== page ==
Peter the Great
Vincent. The Van Gogh Museum in the Hermitage Amsterdam
Rubens, Van Dyck & Jordaens
Matisse to Malevich
- Highlights of the exhibition
- Background by Henk van Os
- Sergey Shchukin and Others
- Auguste Chabaud
- André Derain
- Kees van Dongen
- Georges Dufrenoy
- Raoul Dufy
- Henri Le Fauconnier
- Othon Friesz
- Charles Guérin
- Alexej von Jawlensky
- Wassily Kandinsky
- Marie Laurencin
- Kazimir Malevich
- Henri Manguin
- Albert Marquet
- Henri Matisse
- Amédée Ozenfant
- Pablo Picasso
- Jean Puy
- Georges Rouault
- Chaim Soutine
- Maurice Utrillo
- Louis Valtat
- Maurice de Vlaminck
- Russian literature around 1900
- At the Russian Court
- Caspar David Friedrich
- Images of St Petersburg
- Art Nouveau
- Collectors in St Petersburg
- Silver wonders from the east
- Pilgrim treasures
- Nicholas & Alexandra
- Greek gold
St Petersburg & Russia
Hermitage Amsterdam and Amstelhof
St Petersburg & Russia
Swetlana Datsenko is Russian and has been Hermitage Amsterdam’s permanent representative in St Petersburg since 2005. Who better to advise visitors what to see and where to go in this magnificent city? In this blog, Swetlana offers a regular supply of tips from inside St Petersburg.
Visitors to this page are not just casual googlers. Readers of this blog are looking for information about exhibitions, concerts, lectures and educational programmes at Hermitage Amsterdam. Or information about St Petersburg, home of the State Museum, the original Hermitage.
In June 2009, the Amsterdam satellite opened in the magnificent renovated Amstelhof, with a gigantic exhibition At the Russian Court. To stick to the theme of the show I shall offer a few royalty tips for those planning a visit to St Petersburg in the coming months and eager to discover the imperial side of the city. And, since it’s summer, a romantic suggestion to start.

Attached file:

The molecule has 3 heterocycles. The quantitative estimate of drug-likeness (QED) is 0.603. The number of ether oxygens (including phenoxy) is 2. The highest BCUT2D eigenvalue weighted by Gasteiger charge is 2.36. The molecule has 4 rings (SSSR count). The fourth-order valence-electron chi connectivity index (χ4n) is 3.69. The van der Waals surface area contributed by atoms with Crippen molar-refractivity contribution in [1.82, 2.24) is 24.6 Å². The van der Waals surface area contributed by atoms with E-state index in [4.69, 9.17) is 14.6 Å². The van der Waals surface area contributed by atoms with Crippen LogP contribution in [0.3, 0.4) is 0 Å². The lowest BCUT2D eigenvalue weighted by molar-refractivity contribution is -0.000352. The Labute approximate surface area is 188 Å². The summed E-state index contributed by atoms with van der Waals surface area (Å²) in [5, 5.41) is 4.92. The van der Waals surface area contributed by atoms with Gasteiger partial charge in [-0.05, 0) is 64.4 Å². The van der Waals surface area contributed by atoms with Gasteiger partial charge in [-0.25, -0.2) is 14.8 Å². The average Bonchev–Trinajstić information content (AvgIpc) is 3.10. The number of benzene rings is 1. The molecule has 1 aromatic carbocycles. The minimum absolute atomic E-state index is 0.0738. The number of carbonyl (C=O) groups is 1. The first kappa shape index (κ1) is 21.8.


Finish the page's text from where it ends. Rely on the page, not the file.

Zomer in Sint-Petersburg
Summer in St Petersburg
White nights: from late May to mid-July, this is a truly magical time in St Petersburg. It barely gets dark at night at all, especially if the sun has been shining during the day. Sometimes you hardly know whether to go to sleep when it’s so light, especially since it’s so busy in the heart of the city. And added to that, the school year ends in late June. If you happen to be in St Petersburg on the third Friday in June, treat yourself to an enormous party on and around Palace Square, which is organised specially for school children. Magnificent fireworks, concerts - in other locations in the city centre too - and as the highlight, a show on the Neva between the Hermitage and the Peter and Paul Fortress. Around two at night, a ship comes up the river with red sails - the symbol for all the pupils who say goodbye to their childhood and enter adult life that night.
The motto for this and other June days is: the more romantic, the better. So if you’re in love and want to surprise your lover with a magical weekend, then this is definitely the time of year to come to St Petersburg. A night boat on the Neva and the city’s canals, and you have to kiss under each bridge - all 365 of them. How could that disappoint?
|When:||Late May to mid-June|
|Red Sail festival:||Each year on the third Friday in June|
Imperial Palaces around St Petersburg
Which to Choose?
Following the At the Russian Court exhibition, a visit to the former imperial palaces of the Romanovs is certainly a must. They are worth seeing any time of the year. Travel guides invariably recommend anyone interested in the country estates to visit Tsarskoye Selo. Although this is indeed a beautiful and impressive palace, with its renowned Amber Hall, I would nevertheless advise choosing Pavlovsk or Peterhof, especially for a short visit to St Petersburg. On the way to Pavlovsk you will be able to enjoy a view of Catharine Palace in nearby Tsarskoye Selo.